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GCC Summit opens in Riyadh
December 8, 2018, 4:16 pm
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His Highness the Amir Sheikh Sabah Al-Ahmad Al-Jaber Al-Sabah headed a high-level delegation to the 39th Gulf Cooperation Council (GCC) Summit that begins in Riyadh, Saudi Arabia on Sunday, 9 December.

Custodian of the Two Holy Mosques King Salman bin Abdulaziz Al Saud of Saudi Arabia is hosting and chairing the summit, which brings together leaders and representatives of the six-nation bloc, Bahrain, Kuwait, Oman, Qatar, Saudi Arabia and the United Arab Emirates for their annual gathering.

Speaking ahead of the Summit, the GCC Secretary-General Abdullatif Al-Zayani said, “The GCC leaders will discuss a number of important issues pertaining to the GCC joint action, and the achievements made so far within the framework of the GCC integration and cooperation in political, defense, economic and legal fields.” He added the leaders will examine the reports and recommendations submitted by relevant specialized GCC ministerial committees and the General Secretariat.

The GCC chief also said that the session would also review the latest regional and international political developments and security situations in the region. He hoped that the summit would bring about constructive and fruitful outcomes that would deepen GCC cooperation and integration in various fields and realize the aspirations of its citizens for greater solidarity, cohesion and support to face all challenges and maintain the security and stability of the GCC countries and the region.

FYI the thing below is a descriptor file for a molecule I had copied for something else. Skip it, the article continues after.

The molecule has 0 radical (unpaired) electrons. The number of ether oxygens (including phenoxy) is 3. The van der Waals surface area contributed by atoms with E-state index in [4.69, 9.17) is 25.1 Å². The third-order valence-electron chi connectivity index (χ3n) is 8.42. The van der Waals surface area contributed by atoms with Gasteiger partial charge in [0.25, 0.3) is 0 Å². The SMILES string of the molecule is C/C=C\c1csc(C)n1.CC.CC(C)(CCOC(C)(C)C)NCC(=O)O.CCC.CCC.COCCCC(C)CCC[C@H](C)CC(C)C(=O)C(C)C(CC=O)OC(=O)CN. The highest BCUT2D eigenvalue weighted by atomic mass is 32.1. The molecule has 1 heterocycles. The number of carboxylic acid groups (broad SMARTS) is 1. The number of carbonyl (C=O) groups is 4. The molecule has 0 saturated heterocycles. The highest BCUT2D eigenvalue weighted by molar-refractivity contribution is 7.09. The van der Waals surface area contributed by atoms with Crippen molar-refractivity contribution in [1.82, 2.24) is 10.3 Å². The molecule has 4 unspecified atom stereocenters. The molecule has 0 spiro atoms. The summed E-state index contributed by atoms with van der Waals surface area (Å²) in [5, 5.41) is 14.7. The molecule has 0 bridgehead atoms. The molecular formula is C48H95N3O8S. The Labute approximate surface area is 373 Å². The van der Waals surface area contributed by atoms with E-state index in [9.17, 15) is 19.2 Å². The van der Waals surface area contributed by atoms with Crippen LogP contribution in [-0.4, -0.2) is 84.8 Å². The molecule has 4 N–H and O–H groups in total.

Political rift within the GCC will weigh heavily on the Summit. In 2017, Saudi Arabia, the UAE, Bahrain and non-GCC member Egypt imposed a diplomatic and economic boycott on Qatar over allegations of its support for terrorism. Qatar denied the charges and claimed that the boycott aimed to curtail its sovereignty.

The level of Qatar’s representation at this year’s summit in Riyadh will be highly relevant. At last year’s summit held in Kuwait, the participation of Qatar’s Emir Sheikh Tamim bin Hamad Al Thani, led to Saudi Arabia, the UAE and Bahrain sending ministers or deputy prime ministers to attend.

Ahead of the summit, on Thursday, the UAE Minister of State for Foreign Affairs Anwar Gargash said the GCC remained valid despite a bitter row with Qatar. “The main success of the council is in its economic aspects and the creation of a Gulf common market."

Last week, in an apparent shot at Saudi Arabia’s leadership of OPEC, Qatar abruptly announced it was quitting the organization after 57 years to concentrate on gas developments. In November, Qatar’s ruler was also reported to have said the GCC dispute “exposed the failure" of the GCC and harmed regional security by weakening the block.

Regional security is another key point at this year’s summit. In late November, at a GCC forum held in Riyadh to discuss the new American policy towards Iran, the GCC Assistant Secretary General for Political Affairs and Negotiations, Dr. Abdulaziz Hamad Al-Owaishek emphasized the importance of strengthening the Council's foreign relations in all areas to thwart Iran's destabilizing activities in the region. He called for working with friendly and brotherly countries to ensure compliance with sanctions to push Iran to change its behavior in the region, and commit to the principles of international law and legitimacy.

 

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